The issues that affect SAN functions include bandwidth, distance and connections, latency, congestion and cable issues.
This is the speed of your storage network. SAN equipment can be purchased today using either 100 MBps (1 Gb), 200 MBps (2 Gb) or 400 MBps (4 Gb) parts, with 10 Gb on the horizon. SAN equipment vendors try to be nice by making all the faster stuff backward compatible with the slower stuff. The problem is that everything in the path always slows down to the speed of the slowest part in the path.
In order to reduce issues with speed negotiation between components, it is sometimes beneficial to hard set all the components at a fixed speed. If everything is 4 Gb capable, then manually set each component to 4 Gb to reduce speed negotiation overhead and errors.
In other words, use all the same speed parts and use the speed your applications need.
Distance and Connections
Distance issues can be the cause of all kinds of flaky intermittent gremlin-type problems. In a 1 Gb SAN, there can be no more than 500 meters between devices. Two Gb limits you to 300 meters; 4 Gb is even shorter. When upgrading from 2 Gb to 4 Gb, you need to make sure the distance between your hosts and SAN storage is still within the appropriate range.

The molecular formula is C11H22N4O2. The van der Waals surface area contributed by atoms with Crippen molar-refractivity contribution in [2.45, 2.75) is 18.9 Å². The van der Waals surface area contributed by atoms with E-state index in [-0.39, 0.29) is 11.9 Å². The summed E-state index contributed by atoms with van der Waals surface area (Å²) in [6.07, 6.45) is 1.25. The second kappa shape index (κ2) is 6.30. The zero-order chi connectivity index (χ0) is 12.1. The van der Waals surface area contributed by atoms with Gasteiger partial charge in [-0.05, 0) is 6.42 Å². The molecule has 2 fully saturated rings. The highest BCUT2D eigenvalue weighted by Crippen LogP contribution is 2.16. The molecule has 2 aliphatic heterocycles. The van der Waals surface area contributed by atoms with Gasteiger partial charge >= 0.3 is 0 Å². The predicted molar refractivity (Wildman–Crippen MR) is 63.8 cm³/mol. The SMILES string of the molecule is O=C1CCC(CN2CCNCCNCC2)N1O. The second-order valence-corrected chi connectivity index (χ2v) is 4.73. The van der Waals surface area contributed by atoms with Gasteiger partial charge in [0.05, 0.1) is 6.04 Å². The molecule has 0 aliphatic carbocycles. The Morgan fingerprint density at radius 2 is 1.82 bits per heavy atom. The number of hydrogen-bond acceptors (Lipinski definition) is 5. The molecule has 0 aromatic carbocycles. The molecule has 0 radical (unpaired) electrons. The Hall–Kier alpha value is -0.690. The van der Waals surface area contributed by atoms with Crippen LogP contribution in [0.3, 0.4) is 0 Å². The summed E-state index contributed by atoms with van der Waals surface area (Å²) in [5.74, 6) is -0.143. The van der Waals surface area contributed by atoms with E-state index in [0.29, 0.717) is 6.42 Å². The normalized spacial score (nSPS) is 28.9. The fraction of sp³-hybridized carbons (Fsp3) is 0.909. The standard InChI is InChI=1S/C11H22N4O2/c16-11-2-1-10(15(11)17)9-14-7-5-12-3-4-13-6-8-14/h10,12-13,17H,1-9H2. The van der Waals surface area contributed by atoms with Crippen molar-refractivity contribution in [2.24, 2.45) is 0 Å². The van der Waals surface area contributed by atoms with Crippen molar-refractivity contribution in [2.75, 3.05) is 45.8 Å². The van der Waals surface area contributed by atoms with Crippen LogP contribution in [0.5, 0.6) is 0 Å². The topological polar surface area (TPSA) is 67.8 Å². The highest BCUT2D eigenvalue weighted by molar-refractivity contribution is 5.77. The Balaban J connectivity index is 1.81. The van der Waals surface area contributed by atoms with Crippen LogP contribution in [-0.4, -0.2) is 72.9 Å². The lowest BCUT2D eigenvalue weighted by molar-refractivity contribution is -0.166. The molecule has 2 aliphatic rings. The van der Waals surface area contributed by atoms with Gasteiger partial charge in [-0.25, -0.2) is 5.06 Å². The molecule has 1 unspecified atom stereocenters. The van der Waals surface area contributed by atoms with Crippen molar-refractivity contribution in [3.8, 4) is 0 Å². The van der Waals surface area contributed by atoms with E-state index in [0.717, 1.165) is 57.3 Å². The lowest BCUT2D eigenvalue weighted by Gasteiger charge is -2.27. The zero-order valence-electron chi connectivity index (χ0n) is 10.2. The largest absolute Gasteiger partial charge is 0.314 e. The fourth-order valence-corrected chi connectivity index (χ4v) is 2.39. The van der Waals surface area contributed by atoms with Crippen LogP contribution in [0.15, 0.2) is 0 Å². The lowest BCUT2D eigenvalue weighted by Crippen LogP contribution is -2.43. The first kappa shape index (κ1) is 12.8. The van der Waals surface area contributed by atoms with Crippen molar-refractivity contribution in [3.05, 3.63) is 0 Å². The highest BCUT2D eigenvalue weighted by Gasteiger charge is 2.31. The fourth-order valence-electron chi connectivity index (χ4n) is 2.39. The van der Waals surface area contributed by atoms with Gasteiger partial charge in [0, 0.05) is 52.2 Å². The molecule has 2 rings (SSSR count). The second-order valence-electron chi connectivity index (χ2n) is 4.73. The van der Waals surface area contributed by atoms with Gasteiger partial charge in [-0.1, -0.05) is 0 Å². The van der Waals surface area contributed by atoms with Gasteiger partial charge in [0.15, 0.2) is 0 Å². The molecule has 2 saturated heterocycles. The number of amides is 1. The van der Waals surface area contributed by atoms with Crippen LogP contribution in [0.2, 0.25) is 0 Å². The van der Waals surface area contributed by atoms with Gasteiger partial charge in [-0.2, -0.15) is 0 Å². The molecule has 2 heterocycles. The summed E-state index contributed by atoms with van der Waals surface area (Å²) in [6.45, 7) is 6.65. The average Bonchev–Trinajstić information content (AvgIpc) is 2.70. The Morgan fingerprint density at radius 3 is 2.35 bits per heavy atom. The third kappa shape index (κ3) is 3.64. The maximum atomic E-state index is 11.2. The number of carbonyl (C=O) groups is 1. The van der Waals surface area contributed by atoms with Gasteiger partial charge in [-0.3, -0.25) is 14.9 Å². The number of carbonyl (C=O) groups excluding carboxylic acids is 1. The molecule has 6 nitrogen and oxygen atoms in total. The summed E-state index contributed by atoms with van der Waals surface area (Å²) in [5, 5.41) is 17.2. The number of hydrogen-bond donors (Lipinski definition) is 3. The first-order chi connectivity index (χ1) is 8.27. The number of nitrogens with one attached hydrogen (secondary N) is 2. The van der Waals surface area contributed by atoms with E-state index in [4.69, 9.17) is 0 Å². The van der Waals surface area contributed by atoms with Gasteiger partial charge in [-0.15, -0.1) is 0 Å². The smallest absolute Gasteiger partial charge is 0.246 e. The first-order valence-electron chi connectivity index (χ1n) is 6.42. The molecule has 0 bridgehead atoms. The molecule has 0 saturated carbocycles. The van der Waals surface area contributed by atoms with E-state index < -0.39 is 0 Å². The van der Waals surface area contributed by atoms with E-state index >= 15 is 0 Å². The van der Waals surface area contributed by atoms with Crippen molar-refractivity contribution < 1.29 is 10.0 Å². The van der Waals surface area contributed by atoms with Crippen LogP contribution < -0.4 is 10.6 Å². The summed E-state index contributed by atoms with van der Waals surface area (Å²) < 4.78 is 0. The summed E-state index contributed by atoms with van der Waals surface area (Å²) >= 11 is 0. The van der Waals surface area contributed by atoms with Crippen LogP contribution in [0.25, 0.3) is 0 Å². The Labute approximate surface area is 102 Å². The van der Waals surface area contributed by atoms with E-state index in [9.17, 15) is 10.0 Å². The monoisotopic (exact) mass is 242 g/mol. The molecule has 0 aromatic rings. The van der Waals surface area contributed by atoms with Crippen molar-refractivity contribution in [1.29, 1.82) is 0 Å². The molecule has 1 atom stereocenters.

When using a patch panel, signal loss is a concern. Each patch can lose about .5 decibels (db) per connection, Try and keep total loss under 4.0 db for all connections per link. Limiting signal loss is key, so try not to use more than two patch panel connections between your server and the storage in a SAN.
Latency is caused by too much distance or too many hops between your servers and storage. A hop is defined as a connection through a switch. If you connect a server through one switch, that equals one hop. Hops can add milliseconds of delay through the fabric. One or two hops is normal in a well-designed SAN. The more hops the data takes, the higher the latency.
Congestion occurs when there are too many things happening at once over the same connection. Congestion in a SAN is usually called "over subscription." Avoid congestion by using a separate backup fabric. If your data needs to traverse an ISL to get to storage, then make sure you are using enough connections to satisfy the bandwidth's requirements. Switch "trunking" (interconnecting switches in local area networks to form larger networks and to interconnect to a wide area network) can help in this regard.
Some companies try to save money by reusing 62.5 micron cables used for optical Ethernet. The two cables have different core sizes. Using mismatched core sizes will cause signal loss. Stay with the 50u cables built for SAN.
Fibre cables use light to transmit data. Dispersion and absorption of light due to micro or macro bending of the cables can cause signal loss. Avoid excessive crimping or bending.
When implementing the cable plant for a SAN, proper design and standards should be followed to help avoid those intermittent problems that can keep you awake at night.
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About the author: Christopher Poelker is the co-author of SAN for Dummies.